Summerville is getting a much-needed conference facility in the growing Nexton development.
The 5,000-acre mixed-used community that could have well over 6,000 houses and apartments, as well as retail and office space. It's east of downtown Summerville, on the other side of I-26.
An eight-story Hilton Garden Inn and Homewood Suites and conference center will be built at 406 Sigma Drive. The dual-branded hotel will have 250 guest rooms and share 14,000 square feet of event space, along with lobby and other amenities.
Project managers and town officials gathered at the site Thursday for a groundbreaking ceremony. They heralded the new hotel as the tallest building not only in but Berkeley County as well, at 93 feet. It's expected to open in summer 2020.
The developer is Lowcountry Hotels, which owns several other properties in the Charleston area.
"Summerville has been on our radar for the past six years, and we finally found the perfect location at Nexton,” Lowcountry Hotels director Dan Blumenstock said in remarks before the traditional shovels were hoisted. "This will be the largest hotel conference center in Berkeley County, serving the needs of the local business community."
The biggest space will be a 7,000-square-foot grand ballroom on the first floor, with oversized doors for vehicle access. A 3,400-square-foot ballroom is on the second floor. The center will have an onsite audiovisual staff to help with meetings.
The new facility will also have a full-service restaurant and on-site catering department, bar and lounge, resort-style pool with cabana, outdoor putting green, fitness center and business center.
Company president Scott Fennell said they looked for a hotel site in the Summerville area for several years before settling on Nexton.
"There is no question Nexton is ideally situated near leading employers and attractions," he said.
Brent Gibadlo, Nexton's general manager, welcomed the investment.
"The conference center is a reflection of our efforts to foster this growing job corridor, and to bring more conveniences to businesses and residents of Berkeley County," he said.
Gary Finnell, Hilton's senior director of development, said the lodging giant has been particularly interested in the Summerville area because it's "one of the fastest-growing areas in the Southeast."
Summerville Mayor Wiley Johnson pointed out that the town's population has increased by about 10 percent in the last two months – to about 50,000 — with the annexation of two planned-unit developments. He said a selling point is their top-rated fire department.
"We're just trying to keep up with infrastructure," he said.
Berkeley County Supervisor Bill Peagler called the project "definitely first class" and noted that it will add to the county's tax base.
Frampton Construction CEO Chad Frampton said he would do his best to get the project done within 20 months.
West Ashley opening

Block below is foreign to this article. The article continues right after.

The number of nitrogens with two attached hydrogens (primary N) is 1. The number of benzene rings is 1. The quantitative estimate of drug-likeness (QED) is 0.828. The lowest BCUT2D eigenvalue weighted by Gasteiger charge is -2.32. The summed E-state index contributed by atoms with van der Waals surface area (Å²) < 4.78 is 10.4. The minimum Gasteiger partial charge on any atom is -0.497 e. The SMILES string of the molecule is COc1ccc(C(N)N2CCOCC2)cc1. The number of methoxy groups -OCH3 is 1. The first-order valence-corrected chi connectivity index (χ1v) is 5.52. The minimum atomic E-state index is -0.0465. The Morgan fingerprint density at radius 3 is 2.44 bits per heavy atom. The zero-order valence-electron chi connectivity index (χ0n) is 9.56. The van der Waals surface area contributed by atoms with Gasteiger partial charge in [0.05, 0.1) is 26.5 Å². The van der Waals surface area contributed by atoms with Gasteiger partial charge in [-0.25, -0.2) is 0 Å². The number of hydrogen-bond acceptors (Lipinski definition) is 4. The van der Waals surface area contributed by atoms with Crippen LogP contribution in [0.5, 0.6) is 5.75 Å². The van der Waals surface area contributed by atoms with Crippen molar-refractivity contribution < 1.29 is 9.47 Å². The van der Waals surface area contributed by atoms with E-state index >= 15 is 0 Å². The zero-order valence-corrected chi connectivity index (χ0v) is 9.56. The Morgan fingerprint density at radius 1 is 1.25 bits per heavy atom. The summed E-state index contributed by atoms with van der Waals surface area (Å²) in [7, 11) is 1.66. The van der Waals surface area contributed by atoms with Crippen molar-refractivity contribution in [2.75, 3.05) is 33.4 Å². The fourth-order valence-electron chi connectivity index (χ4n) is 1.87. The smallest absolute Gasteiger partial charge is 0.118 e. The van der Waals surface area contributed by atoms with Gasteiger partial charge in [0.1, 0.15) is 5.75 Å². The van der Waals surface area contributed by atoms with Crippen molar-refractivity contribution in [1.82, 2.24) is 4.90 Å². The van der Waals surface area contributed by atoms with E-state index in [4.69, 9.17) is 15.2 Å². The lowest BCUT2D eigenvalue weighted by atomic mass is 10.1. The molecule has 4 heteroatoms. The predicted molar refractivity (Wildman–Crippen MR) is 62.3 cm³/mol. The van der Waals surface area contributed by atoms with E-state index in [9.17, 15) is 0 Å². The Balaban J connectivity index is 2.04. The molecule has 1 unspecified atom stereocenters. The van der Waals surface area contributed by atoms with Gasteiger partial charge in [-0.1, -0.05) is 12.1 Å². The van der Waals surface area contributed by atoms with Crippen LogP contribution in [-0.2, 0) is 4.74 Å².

The TownePlace Suites that’s been under construction in West Ashley near the Citadel Mall is now checking in guests.
Marriott announced the opening of the 112-room, extended-stay hotel at 805 Orleans Road, between Savannah Highway and Sam Rittenberg Boulevard, late last week. The property is owned and managed by CN Hotels of Greensboro, N.C.
The one-and two-bedroom suites come with kitchens, with a complimentary hot breakfast in the common area and free coffee around the clock. Other amenities include an outdoor pool, a fire pit, an exercise room open 24 hours per day, laundry facilities and a 16-person meeting space.
Parking and transportation are major concerns for Charleston tourism leaders, both for visitors and for those who work in the city’s many hotels and restaurants.
So it was only natural that the Charleston Area Convention and Visitors Bureau — which represents one of the city's biggest industries — presented its annual Lawrimore-Craven Leadership Award last week to a man who has been leading the drive to look for solutions.
The award went to Ron Mitchum, executive director of the Berkeley-Charleston-Dorchester Council of Governments and chairman of the region's CARTA bus service.
Mitchum and staff coordinated with the city of Charleston to start a shuttle service to the peninsula for hospitality workers this spring, and more park-and-ride sites are being planned.
Shuttle services are even more needed since the city recently doubled prices and extended the hours of its downtown parking meters.
CVB also recognized several community leaders with Golden Pineapple Awards for their impact on tourism.
- Ralph H. Johnson VA Medical Hospital, for helping veterans get jobs in the hospitality industry.
- Joan Robinson-Berry, the recently transferred vice president of Boeing South Carolina, for the expanding aircraft plant’s impact on tourism.
- Duane Parrish, director of the S.C. Department of Parks, Recreation and Tourism, for accomplishments including upgrading state parks.
- Linn Lesesne, vice president of sales and public relations for Charming Inns, for her success with the luxury travel market program.
Four CVB employees who have been with the group for more than 10 years were also recipients. They were Jennifer Aiken Cecil, sales manager; Tish Jaynes, accounts payable accountant; Chimeca Everette, accounts receivable accountant; and Patrick Alderson, data management coordinator.